But practice did not match the ideals. Seeking allies where it could, the United States often directly empowered warlords whose corruption, drug trafficking and violence seemed little better than the Taliban’s. Drones proliferated overhead and airstrikes killed civilians on the ground, provoking anguished debate at home. Pakistan, at once Washington’s closest and least reliable ally in the war, played both sides.
Americans were left feeling they had compromised their morality, and to little gain. As the 9/11 attacks receded more than a decade into the past, it became harder to argue for the war’s necessity. American gains against Al Qaeda only drew more attention to the loftier goals that never seemed to advance.
The operation so completely failed to uproot the Taliban or build a functioning government that American officials became convinced that withdrawal would lead to total collapse — and that collapse would be unacceptably costly. With even the most meager goals unmet, the Obama administration settled on something even less ambitious.
Douglas Ollivant, a senior fellow at the New America Foundation, put it bluntly when he told The New York Times last year that Americans had quietly decided on spending “somewhere between $10 and $20 billion per year in perpetuity for the privilege of Afghanistan not totally collapsing.”
That is not an inspiring mission. But voters, tired of inspiring Afghanistan missions, have stopped asking why we’re still fighting. So political leaders have not bothered to contort themselves into providing an explanation. Rather, in regular-as-clockwork annual speeches, Mr. Obama has simply delayed or slowed troop withdrawals.
Normally, an opposition party might profit from Mr. Obama’s broken promises and policy disappointments. But in 2012, neither he nor his Republican challenger, Mitt Romney, showed much desire to debate Afghanistan. Both candidates offered policies that were functionally the same: withdrawal.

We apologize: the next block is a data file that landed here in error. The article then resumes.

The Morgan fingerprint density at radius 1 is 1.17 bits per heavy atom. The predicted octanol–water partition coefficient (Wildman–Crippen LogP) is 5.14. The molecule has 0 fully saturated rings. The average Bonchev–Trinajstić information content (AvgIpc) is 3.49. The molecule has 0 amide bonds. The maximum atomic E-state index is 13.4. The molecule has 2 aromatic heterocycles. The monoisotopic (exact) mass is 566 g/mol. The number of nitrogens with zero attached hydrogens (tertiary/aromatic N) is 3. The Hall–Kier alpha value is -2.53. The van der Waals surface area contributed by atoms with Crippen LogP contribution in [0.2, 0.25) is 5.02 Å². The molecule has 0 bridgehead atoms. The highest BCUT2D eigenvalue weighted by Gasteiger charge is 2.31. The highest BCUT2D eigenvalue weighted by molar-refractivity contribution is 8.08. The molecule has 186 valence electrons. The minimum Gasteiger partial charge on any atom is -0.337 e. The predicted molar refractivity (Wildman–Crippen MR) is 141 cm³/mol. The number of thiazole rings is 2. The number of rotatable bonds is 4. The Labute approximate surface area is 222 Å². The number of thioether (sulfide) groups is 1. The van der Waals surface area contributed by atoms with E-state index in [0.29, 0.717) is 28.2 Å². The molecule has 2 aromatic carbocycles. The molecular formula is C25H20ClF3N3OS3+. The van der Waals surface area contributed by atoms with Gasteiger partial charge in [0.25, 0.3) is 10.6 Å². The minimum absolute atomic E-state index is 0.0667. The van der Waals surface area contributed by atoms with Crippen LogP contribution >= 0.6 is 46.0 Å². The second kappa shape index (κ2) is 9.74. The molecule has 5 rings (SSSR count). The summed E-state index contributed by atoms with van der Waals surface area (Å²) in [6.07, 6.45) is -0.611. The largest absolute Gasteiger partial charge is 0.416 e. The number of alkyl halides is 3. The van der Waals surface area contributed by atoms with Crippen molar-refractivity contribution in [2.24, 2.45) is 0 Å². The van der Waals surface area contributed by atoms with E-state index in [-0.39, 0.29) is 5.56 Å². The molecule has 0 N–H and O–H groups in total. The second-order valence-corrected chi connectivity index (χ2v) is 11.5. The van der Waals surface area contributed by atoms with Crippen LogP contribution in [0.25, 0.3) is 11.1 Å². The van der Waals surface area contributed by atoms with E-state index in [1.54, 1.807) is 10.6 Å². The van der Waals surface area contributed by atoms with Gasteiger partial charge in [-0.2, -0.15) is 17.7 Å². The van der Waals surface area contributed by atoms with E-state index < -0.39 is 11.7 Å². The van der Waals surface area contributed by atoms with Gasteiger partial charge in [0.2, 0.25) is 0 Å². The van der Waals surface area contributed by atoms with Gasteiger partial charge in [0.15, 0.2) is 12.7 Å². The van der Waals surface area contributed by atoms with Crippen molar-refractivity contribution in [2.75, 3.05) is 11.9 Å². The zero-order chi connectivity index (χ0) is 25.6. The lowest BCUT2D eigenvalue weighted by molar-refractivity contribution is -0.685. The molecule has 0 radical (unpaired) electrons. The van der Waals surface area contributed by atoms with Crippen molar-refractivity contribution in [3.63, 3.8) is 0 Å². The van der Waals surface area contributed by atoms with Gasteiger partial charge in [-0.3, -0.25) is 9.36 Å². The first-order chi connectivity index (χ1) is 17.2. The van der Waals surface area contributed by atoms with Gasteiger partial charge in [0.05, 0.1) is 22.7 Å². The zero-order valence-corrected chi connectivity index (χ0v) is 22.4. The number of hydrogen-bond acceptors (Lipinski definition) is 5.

Neither wanted to promise a solution, knowing he would have to deliver. Neither offered a way to end the chaos before departing, or to cope with its consequences once American troops had left.
Four years later, the country is barely standing, the Taliban is resurgent and refugee outflows are high. The United States has assumed an unspoken role as indefinite occupier, with just enough troops to stave off Afghanistan’s implosion but not enough to make that implosion any less inevitable. The question of whether the United States should play this role has not really come up in the presidential primaries or the general campaign, partly because so few Americans want to even acknowledge it is happening.
There is no known link yet between Afghanistan’s deterioration and the attacks in which Mr. Rahami is charged. Even if one emerges, it will have little bearing on the roughly 100,000 Afghans in the United States, many of whom are refugees from this long war and pose no unusual threat; attacks by Afghans appear no more common than those from any other group. If anything, the significance is for the thousands of innocent Afghans still fleeing the country, often on dangerous, desperate journeys to Europe.
But even the search for links between Mr. Rahami and his birth country has reminded Americans of their unacknowledged 51st state, where Washington has ruled — indirectly, and to little positive effect — for longer than most hereditary monarchs.